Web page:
Just when it seemed that even the deadliest mass shooting in U.S. history could not shake the immovable stalemate over gun rights in Congress, a strange thing happened: Republicans started talking about tightening regulations on firearms.
In the days since a gunman identified as Stephen Paddock killed 59 people and injured hundreds more at a Las Vegas outdoor concert, a surprising number of GOP lawmakers have voiced support for taking action against the device known as a bump stock, which allowed Paddock to fire off bullets from his semiautomatic at a much faster—and therefore more lethal— clip.
Some, like Representative Carlos Curbelo of Florida, have called for legislation banning bump stocks altogether, while more senior Republicans like House Speaker Paul Ryan and Senate Majority Leader John Cornyn have said Congress should investigate their legality but proceed more cautiously. The most significant statement, however, came on Thursday afternoon from the leaders of the National Rifle Association, who said that “devices designed to allow semi-automatic rifles to function like fully automatic rifles should be subject to additional regulations.”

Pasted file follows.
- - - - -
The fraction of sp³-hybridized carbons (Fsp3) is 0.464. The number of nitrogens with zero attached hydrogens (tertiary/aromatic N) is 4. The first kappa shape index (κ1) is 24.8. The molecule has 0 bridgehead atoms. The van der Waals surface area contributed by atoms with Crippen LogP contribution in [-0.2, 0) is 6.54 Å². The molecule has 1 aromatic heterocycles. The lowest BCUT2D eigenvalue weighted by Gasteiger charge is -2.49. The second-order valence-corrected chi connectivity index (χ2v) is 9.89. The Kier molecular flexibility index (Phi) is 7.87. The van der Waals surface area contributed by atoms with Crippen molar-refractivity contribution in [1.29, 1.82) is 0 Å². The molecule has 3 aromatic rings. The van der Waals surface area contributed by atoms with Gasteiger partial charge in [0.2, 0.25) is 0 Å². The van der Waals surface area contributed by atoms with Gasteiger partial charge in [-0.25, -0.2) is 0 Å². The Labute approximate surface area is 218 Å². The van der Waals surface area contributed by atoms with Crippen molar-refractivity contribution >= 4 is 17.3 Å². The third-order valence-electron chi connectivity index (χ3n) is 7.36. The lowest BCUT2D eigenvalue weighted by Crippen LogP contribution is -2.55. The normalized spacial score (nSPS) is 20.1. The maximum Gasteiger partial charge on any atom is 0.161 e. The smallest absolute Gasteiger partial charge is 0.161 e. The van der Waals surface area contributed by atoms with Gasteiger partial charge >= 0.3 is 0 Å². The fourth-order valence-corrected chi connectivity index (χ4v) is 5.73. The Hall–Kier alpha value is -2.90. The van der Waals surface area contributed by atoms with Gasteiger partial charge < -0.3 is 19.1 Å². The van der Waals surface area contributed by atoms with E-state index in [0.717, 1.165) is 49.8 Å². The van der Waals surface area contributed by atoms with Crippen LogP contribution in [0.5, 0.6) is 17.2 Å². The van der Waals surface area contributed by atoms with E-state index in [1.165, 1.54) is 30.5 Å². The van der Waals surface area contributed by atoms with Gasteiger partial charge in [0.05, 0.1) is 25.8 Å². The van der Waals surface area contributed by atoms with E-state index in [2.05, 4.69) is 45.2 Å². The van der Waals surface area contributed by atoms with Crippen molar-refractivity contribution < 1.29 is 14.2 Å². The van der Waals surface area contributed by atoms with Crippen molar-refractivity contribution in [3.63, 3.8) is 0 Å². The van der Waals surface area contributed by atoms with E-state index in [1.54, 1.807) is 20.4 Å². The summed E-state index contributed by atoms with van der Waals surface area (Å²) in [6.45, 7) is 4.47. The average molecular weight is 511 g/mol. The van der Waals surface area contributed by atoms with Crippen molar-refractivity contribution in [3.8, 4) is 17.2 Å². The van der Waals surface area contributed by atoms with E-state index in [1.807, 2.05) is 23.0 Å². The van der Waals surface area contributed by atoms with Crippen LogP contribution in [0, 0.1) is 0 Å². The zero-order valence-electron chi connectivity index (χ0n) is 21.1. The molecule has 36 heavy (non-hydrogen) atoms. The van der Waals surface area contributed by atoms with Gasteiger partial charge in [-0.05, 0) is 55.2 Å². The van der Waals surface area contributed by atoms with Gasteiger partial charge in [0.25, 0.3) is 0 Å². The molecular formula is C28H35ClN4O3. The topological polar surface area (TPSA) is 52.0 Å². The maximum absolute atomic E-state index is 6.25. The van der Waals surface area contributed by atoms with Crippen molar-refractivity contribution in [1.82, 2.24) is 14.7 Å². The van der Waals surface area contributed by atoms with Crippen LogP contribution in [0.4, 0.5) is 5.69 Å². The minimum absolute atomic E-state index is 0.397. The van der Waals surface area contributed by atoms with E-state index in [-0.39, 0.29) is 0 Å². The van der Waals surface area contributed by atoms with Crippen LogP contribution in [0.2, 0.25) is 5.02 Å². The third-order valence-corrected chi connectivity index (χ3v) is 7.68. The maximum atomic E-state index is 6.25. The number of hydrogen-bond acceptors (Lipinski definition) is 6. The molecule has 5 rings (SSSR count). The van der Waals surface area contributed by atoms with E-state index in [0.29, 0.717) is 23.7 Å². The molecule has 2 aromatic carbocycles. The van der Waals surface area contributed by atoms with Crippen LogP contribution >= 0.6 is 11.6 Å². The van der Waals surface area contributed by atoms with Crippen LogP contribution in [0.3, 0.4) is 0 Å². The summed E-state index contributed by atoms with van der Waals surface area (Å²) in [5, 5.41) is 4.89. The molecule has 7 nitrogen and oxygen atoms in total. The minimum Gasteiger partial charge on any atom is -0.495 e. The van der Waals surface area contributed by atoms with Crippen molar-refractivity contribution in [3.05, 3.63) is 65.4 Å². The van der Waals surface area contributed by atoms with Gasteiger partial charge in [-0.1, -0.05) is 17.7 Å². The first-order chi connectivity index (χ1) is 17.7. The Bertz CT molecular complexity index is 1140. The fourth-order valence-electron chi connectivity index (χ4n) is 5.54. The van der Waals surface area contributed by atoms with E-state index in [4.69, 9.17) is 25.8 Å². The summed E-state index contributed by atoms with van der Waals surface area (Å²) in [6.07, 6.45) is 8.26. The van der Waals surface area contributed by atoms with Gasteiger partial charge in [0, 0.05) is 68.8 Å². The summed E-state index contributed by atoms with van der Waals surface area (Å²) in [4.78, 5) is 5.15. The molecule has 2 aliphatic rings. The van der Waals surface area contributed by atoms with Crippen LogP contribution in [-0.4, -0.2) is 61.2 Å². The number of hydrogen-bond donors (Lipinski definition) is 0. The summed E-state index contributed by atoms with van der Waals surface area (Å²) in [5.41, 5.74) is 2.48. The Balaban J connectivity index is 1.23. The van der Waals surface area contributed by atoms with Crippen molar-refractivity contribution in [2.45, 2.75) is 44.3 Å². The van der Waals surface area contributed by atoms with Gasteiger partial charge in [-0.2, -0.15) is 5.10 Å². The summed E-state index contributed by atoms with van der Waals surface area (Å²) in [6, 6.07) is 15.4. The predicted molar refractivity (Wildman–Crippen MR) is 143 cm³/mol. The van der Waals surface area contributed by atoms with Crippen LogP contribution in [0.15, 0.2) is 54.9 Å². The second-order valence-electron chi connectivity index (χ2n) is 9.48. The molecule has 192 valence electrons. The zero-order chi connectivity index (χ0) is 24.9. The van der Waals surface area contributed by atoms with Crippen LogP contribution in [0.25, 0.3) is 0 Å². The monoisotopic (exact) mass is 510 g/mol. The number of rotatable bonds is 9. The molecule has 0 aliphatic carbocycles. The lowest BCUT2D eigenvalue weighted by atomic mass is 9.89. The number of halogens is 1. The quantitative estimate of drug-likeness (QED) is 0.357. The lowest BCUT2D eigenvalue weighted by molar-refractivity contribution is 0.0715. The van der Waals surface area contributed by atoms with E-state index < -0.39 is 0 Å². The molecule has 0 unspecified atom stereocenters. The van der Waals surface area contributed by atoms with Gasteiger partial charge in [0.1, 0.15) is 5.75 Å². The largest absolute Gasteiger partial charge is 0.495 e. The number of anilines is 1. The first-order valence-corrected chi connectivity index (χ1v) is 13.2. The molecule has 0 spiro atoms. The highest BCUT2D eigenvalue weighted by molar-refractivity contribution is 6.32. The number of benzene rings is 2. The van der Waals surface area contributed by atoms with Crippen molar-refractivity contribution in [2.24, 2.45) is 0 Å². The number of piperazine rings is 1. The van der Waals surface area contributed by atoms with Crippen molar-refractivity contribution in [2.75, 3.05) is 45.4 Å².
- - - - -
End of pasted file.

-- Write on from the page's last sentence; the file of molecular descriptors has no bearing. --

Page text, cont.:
Taken together, the flurry of interest in bump stocks has raised the possibility that the Las Vegas massacre might spur congressional action where previous atrocities of gun violence, from the 2012 killing of 27 schoolchildren at Sandy Hook Elementary School to the 2015 slaughter of nine worshippers inside a Charleston church, have not.